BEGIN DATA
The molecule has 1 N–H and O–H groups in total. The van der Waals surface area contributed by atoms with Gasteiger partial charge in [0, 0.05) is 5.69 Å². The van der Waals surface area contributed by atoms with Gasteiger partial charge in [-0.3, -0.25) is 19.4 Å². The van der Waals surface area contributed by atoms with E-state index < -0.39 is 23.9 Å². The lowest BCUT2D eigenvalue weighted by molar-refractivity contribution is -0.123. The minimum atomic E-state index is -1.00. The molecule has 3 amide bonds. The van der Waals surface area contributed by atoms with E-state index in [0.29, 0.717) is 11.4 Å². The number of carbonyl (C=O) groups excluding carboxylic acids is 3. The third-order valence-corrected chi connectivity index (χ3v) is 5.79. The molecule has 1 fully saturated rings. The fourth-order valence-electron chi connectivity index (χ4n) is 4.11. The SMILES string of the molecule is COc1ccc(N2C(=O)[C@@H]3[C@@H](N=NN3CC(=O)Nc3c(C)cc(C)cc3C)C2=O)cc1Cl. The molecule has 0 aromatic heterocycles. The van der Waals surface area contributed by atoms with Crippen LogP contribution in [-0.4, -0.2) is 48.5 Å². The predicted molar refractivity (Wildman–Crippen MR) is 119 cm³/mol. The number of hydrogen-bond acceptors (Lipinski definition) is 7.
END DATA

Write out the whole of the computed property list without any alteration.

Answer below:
The molecule has 1 N–H and O–H groups in total. The van der Waals surface area contributed by atoms with Gasteiger partial charge in [0, 0.05) is 5.69 Å². The van der Waals surface area contributed by atoms with Gasteiger partial charge in [-0.3, -0.25) is 19.4 Å². The van der Waals surface area contributed by atoms with E-state index < -0.39 is 23.9 Å². The lowest BCUT2D eigenvalue weighted by molar-refractivity contribution is -0.123. The minimum atomic E-state index is -1.00. The molecule has 3 amide bonds. The van der Waals surface area contributed by atoms with E-state index in [0.29, 0.717) is 11.4 Å². The number of carbonyl (C=O) groups excluding carboxylic acids is 3. The third-order valence-corrected chi connectivity index (χ3v) is 5.79. The molecule has 1 fully saturated rings. The fourth-order valence-electron chi connectivity index (χ4n) is 4.11. The SMILES string of the molecule is COc1ccc(N2C(=O)[C@@H]3[C@@H](N=NN3CC(=O)Nc3c(C)cc(C)cc3C)C2=O)cc1Cl. The molecule has 0 aromatic heterocycles. The van der Waals surface area contributed by atoms with Crippen LogP contribution in [-0.4, -0.2) is 48.5 Å². The predicted molar refractivity (Wildman–Crippen MR) is 119 cm³/mol. The number of hydrogen-bond acceptors (Lipinski definition) is 7.